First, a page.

- Top court's latest order came on a review petition filed
- It is filed by the family of the man killed in the incident 20 years ago
- Supreme Court in May acquitted him with a paltry fine of Rs 1,000
Punjab Minister Navjot Singh Sidhu is facing the possibility of receiving harsher punishment in a road rage case, in which a man died 20 years ago. The minister was sentenced in the case four months ago, with a nominal fine of Rs 1,000. But the Supreme Court, which decided there was no evidence to prove that his alleged rash driving led to the death of the man, has now sent him a notice, asking him to show cause on why he should not receive harsher punishment.
The top court's order on Wednesday came after the family of the man who died filed a petition.The punishment in such cases is a fine and/or a one-year jail term.
"The issue notice is restricted to the quantum of sentence qua respondent no. 1 - Navjot Singh Sidhu," the two-judge bench of Justices AM Khanwilkar and Sanjay Kishan Kaul said.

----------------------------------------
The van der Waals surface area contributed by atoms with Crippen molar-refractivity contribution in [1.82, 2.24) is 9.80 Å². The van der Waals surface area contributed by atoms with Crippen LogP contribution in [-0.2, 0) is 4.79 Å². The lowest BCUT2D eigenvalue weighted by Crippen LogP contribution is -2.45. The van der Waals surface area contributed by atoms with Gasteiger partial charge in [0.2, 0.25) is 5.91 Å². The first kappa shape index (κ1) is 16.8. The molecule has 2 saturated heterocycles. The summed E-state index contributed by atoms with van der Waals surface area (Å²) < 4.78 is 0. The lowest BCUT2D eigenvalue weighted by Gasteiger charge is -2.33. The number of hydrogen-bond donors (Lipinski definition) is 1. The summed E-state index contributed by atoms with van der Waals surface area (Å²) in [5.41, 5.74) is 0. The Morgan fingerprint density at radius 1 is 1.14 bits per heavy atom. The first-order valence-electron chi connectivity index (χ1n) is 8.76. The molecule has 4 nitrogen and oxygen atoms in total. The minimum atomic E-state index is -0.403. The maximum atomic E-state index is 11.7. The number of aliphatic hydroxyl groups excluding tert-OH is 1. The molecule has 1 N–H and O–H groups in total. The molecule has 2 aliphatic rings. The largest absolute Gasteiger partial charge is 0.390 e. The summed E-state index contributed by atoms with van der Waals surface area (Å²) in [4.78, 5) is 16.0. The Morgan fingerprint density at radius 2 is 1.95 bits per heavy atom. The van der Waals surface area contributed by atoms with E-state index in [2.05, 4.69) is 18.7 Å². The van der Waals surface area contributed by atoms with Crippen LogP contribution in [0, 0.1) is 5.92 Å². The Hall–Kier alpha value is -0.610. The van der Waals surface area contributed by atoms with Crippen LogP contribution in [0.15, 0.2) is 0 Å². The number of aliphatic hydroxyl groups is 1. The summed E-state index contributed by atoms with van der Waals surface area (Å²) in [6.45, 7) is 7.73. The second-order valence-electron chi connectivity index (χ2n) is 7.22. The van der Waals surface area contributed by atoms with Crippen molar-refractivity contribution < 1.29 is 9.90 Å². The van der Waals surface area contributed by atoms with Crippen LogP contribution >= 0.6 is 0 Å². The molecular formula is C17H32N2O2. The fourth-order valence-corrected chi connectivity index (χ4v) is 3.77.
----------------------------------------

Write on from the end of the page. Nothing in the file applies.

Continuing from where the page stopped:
In May, a bench of Justices J Chelameswar, who has since retired, and Sanjay Kishan Kaul sentenced the Congress leader with a fine. The order enabled the cricketer-turned-politician continue as a minister in the Punjab government.
Conviction in a criminal case, if less than two years, does not hamper political career.
On December 27, 1998, Mr Sidhu and his friend -- Rupinder Singh Sandhu - had entered into an argument with the victim, Gurnam Singh, over parking space in Patiala. The two allegedly dragged Mr Gurnam out of his car and hit him. He died soon after.
A trial court had discharged Mr Sidhu, but the Punjab and Haryana High Court held him guilty of culpable homicide in 2006 and sent him to jail for three years in the road rage case.
The cricketer-turned-politician and his friend then approached the Supreme Court. In 2007, the Supreme Court suspended Mr Sidhu's sentence and granted him bail. The suspended sentence enabled him to contest the Lok Sabha bypolls from Amritsar.
Earlier this year, a bench headed by Justices Chalemeswar and Sanjay Kishan Kaul let the two off with a fine of Rs 1,000, because "there was no evidence to prove that that the death was caused by the single blow" dealt by Mr Sidhu.
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